There’s been a good deal of positive reaction to my new contributions to the Wine Quiz section of The Juice newsletter (thanks for that, by the way!), and so I thought it would be fun to run each week’s Juice quiz here on 1WineDude.com, so that
you can complain directly to me that the answers are incorrect for one obscure reason or another we can extend the conversation around each of the quizzes.
The quizzes will appear a week behind those that run in The Juice – otherwise the folks at LocalWineEvents.com would be (quite justifiably!) upset with me.
So… here’s last week’s The Juice Quiz, with the answer
hidden (click the “+” button below to reveal; those reading this through RSS are just gonna have to exercise enough restraint not to scroll down far enough to spoil the fun) [Editor's note: see comments, we're turning off this feature in favor of adding a bit more suspense to future quizzes - the answer will appear later in the comments section from here on out!] to help slake your thirst for wine knowledge (the theme for the first several quizzes is my personal fave bubbly action – Champagne).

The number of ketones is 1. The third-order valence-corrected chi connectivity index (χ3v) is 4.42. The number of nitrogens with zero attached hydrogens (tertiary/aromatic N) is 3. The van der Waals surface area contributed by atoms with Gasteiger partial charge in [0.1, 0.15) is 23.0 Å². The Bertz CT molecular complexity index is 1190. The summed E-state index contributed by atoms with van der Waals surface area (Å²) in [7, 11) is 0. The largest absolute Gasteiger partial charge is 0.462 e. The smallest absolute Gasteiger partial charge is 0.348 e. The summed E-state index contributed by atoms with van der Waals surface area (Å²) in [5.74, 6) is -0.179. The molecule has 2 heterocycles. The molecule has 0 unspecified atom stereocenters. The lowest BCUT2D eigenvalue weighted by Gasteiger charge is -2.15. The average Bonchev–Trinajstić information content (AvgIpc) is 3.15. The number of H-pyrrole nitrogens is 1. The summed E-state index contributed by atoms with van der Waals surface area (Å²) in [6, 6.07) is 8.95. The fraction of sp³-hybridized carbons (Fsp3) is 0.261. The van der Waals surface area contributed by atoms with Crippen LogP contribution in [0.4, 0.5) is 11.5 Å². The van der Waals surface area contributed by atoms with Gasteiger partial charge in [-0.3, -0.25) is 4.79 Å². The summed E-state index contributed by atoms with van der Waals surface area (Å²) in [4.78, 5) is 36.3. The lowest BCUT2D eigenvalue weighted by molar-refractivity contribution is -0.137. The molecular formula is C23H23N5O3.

The Secret History Of Champagne?
Many of you were ringing in the new year with Champagne, but do you know who might have invented sparkling wine, in terms of deliberately trying to make still wines get fizzy? It almost certainly wasn’t Champagne icon Dom Perignon, who likely tried to prevent his still wines from fermenting for a second time in their bottles, thus causing the bubbly action (and exploding a not-insignificant number of those bottles!). According to award-winning wine writer Tom Stevenson, evidence suggests which country may have been the inventors of sparkling wine?
- A. France
- B. Spain
- C. England
- D. Italy
- E. Portugal…
And the answer is…
In The Sotheby’s Wine Encyclopedia, Tom Stevenson makes a compelling argument for England being the home of sparkling wine invention (in terms of deliberately trying to induce bubbles in still French wines via secondary fermentation in bottle). While the French were still trying to keep their Champagne from developing bubbles in the early 1700s, English dramatists were mentioning sparkling Champagne in plays dated from the 1600s; and, according to Stevenson, the English had not only the technology to induce a secondary fermentation, they also had the means for keeping those bubbles safely contained – namely, corks (something the French wouldn’t use widely until about 130 years later).